Checkpoint 502.3.2 Modification of Object Information

States and properties that can be set by the user shall be capable of being set programmatically, including through assistive technology.

Rationale

Someone who is blind or visually impaired uses a computer with the aid of assistive technology (AT) such as a screen reader, screen magnifier, speech recognition or Braille display. Software must provide semantic information about the user interface objects to the AT. This is done through platform specific application programming interfaces (APIs) that programmatically expose information to the AT including name (identity), role (operation), state, boundary, properties and description of user interface objects.

In some instances, the assistive technology may need to set the attributes, such as states and properties, in the object information. For example, a user accessing text  through a speech recognition program may need to style the text. The AT (speech recognition program) needs to access these attributes via APIs to programmatically set the styling of the text.

Development Techniques

Note: Review the General techniques as well as other tabs applicable to your technology.  Prioritize the use of technology-specific techniques, and implement the General techniques as needed. You are always required to find, understand and implement accessible code techniques to meet the checkpoint. The documented techniques and supplements are not exhaustive; they illustrate acceptable ways to achieve the spirit of the checkpoint. If numbered, techniques are in order of preference, with recommended techniques listed first.

General techniques

Each item in this section represents a technique or combination of techniques deemed sufficient.

  • Where available, implementing the Accessibility APIs that allow for user-settable properties and states to be directly set by assistive technologies

Note: For software applications, meeting the required development techniques of this checkpoint and of checkpoints 502.3.1 Object Information, 502.3.4 Values, and 502.3.5 Modification of Values is sufficient for meeting the required development techniques of checkpoint 4.1.2 Name, Role, Value.

Mobile Native (iOS) techniques

In addition to the General techniques, any item in this section represents a technique or combination of techniques deemed sufficient.

Note: The following examples also meet the name and role requirements in checkpoint 4.1.2  Name, Role, Value.

Using the accessibility API features of a technology to expose names and roles, to allow user-settable properties to be directly set, and to provide notification of changes

Software can extend or modify the behavior of standard iOS UI controls to create a custom control by sub-classing or super-classing the standard control. The custom control created may or may not be accessible depending on how the software modified the base control to create the appearance and behavior of the custom control. Software must verify the accessible name, role, state, and, if applicable, value are accessible. This can be done using Accessibility Inspector in the xCode development environment.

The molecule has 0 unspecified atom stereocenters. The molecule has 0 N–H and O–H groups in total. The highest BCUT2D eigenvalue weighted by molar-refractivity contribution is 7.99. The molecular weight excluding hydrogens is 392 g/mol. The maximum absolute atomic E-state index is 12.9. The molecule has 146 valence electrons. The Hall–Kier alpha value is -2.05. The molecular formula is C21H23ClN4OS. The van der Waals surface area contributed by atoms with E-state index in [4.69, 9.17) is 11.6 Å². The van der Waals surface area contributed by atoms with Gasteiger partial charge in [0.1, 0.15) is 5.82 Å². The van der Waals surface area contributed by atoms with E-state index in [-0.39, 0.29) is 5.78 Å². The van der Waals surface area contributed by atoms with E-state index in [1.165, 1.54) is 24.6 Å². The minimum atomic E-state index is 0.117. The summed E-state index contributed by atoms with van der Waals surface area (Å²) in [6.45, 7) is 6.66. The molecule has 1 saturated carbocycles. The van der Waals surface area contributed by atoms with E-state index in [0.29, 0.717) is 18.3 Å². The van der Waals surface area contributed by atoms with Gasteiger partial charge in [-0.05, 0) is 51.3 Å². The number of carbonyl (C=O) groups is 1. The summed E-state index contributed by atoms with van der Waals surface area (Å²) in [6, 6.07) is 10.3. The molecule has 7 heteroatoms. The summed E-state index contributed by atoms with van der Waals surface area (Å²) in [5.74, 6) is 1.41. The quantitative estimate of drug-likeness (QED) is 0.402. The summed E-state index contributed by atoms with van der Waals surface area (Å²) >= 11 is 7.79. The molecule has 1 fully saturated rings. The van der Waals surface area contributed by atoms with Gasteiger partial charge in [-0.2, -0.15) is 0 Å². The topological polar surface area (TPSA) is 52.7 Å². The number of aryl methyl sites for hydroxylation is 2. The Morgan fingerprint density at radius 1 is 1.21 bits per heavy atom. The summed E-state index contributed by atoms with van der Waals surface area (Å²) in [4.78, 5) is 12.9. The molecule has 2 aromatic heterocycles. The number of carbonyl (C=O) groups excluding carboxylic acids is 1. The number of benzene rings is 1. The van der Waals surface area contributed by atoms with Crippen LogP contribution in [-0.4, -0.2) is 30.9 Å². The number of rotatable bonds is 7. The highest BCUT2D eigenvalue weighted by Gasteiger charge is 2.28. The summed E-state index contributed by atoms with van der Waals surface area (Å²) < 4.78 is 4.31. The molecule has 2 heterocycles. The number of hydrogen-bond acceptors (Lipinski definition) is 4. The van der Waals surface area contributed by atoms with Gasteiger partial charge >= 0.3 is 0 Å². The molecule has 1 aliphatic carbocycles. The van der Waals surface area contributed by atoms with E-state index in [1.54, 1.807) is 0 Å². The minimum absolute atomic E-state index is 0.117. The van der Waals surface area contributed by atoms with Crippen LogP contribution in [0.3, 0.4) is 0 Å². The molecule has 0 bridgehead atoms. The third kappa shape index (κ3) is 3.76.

Software that creates custom controls must support the UI Accessibility Protocol to expose the object label, focus location, accessibility enabled status, value, traits (roles), and status changes. Developers should refer to the Accessibility Programming Guide for iOS.

A training module on accessibility for custom controls on iOS is available on iTunesU. Search for Stanford University Course CS193D “Developing Apps for iOS," 2010 Sessions, Lecture 18: “Accessibility on iOS: Make an App for Everyone,” guest lecturer Chris Fleizach, Apple Accessibility Development team.

Creating components using a technology that supports the accessibility API features of the user agents' target platforms to expose the names and roles, allow user-settable properties to be directly set, and provide notification of changes

When using the standard iOS controls, developers must set the accessibility attribute of the control that is used as the name of the control.

In Interface Builder, this is done by selecting the Accessibility checkbox Enabled. This is found on the Identity Inspector tab.

This can be done programmatically with the setIsAccessibilityElement and setAccessibilityLabel methods:

[self.myButton setIsAccessibilityElement:YES];
[self.myButton setAccessibilityLabel: @"label text for button"];

Eclipse techniques

In addition to the General techniques, any item in this section represents a technique or combination of techniques deemed sufficient.

Windows-based (MSAA+IA2) techniques

Instructions: In addition to the General techniques, use the following to support Windows accessibilty.


Most links in this checklist reside outside ibm.com at the Web Content Accessibility Guidelines (WCAG) 2.0. W3C Recommendation 11 December 2008: http://www.w3.org/TR/WCAG20/

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